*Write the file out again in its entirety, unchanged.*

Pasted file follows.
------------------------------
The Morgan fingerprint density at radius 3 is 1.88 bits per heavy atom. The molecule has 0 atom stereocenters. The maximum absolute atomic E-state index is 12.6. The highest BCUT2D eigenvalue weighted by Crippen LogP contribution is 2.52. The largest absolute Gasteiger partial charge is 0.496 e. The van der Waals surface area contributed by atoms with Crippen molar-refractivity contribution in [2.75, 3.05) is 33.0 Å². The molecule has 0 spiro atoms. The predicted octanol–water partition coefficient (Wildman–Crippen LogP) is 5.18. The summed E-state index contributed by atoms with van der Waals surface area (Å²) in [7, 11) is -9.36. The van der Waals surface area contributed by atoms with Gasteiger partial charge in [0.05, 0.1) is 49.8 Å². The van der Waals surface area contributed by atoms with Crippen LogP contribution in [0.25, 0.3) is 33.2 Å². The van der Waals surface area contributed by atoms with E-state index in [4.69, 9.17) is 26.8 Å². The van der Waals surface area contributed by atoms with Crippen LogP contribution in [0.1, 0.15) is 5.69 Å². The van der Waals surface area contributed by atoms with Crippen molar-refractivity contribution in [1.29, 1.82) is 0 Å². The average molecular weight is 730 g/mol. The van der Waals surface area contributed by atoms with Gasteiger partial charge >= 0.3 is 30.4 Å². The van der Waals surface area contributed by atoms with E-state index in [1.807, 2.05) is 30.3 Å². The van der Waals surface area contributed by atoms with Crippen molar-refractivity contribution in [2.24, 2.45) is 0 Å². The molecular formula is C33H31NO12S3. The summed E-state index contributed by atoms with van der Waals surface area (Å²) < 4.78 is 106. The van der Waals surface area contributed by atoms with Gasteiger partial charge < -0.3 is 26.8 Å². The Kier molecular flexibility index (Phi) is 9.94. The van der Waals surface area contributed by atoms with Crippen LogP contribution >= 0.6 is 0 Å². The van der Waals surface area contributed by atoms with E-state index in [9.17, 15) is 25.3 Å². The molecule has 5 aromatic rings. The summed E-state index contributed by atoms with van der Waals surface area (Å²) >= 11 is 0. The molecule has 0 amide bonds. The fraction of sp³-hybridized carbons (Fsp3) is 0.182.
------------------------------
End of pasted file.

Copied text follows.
The Morgan fingerprint density at radius 3 is 1.88 bits per heavy atom. The molecule has 0 atom stereocenters. The maximum absolute atomic E-state index is 12.6. The highest BCUT2D eigenvalue weighted by Crippen LogP contribution is 2.52. The largest absolute Gasteiger partial charge is 0.496 e. The van der Waals surface area contributed by atoms with Crippen molar-refractivity contribution in [2.75, 3.05) is 33.0 Å². The molecule has 0 spiro atoms. The predicted octanol–water partition coefficient (Wildman–Crippen LogP) is 5.18. The summed E-state index contributed by atoms with van der Waals surface area (Å²) in [7, 11) is -9.36. The van der Waals surface area contributed by atoms with Gasteiger partial charge in [0.05, 0.1) is 49.8 Å². The van der Waals surface area contributed by atoms with Crippen LogP contribution in [0.25, 0.3) is 33.2 Å². The van der Waals surface area contributed by atoms with E-state index in [4.69, 9.17) is 26.8 Å². The van der Waals surface area contributed by atoms with Crippen LogP contribution in [0.1, 0.15) is 5.69 Å². The van der Waals surface area contributed by atoms with Crippen molar-refractivity contribution in [1.29, 1.82) is 0 Å². The average molecular weight is 730 g/mol. The van der Waals surface area contributed by atoms with Gasteiger partial charge >= 0.3 is 30.4 Å². The van der Waals surface area contributed by atoms with E-state index in [1.807, 2.05) is 30.3 Å². The van der Waals surface area contributed by atoms with Crippen molar-refractivity contribution in [2.24, 2.45) is 0 Å². The molecular formula is C33H31NO12S3. The summed E-state index contributed by atoms with van der Waals surface area (Å²) < 4.78 is 106. The van der Waals surface area contributed by atoms with Gasteiger partial charge < -0.3 is 26.8 Å². The Kier molecular flexibility index (Phi) is 9.94. The van der Waals surface area contributed by atoms with Crippen LogP contribution >= 0.6 is 0 Å². The van der Waals surface area contributed by atoms with E-state index in [9.17, 15) is 25.3 Å². The molecule has 5 aromatic rings. The summed E-state index contributed by atoms with van der Waals surface area (Å²) >= 11 is 0. The molecule has 0 amide bonds. The fraction of sp³-hybridized carbons (Fsp3) is 0.182.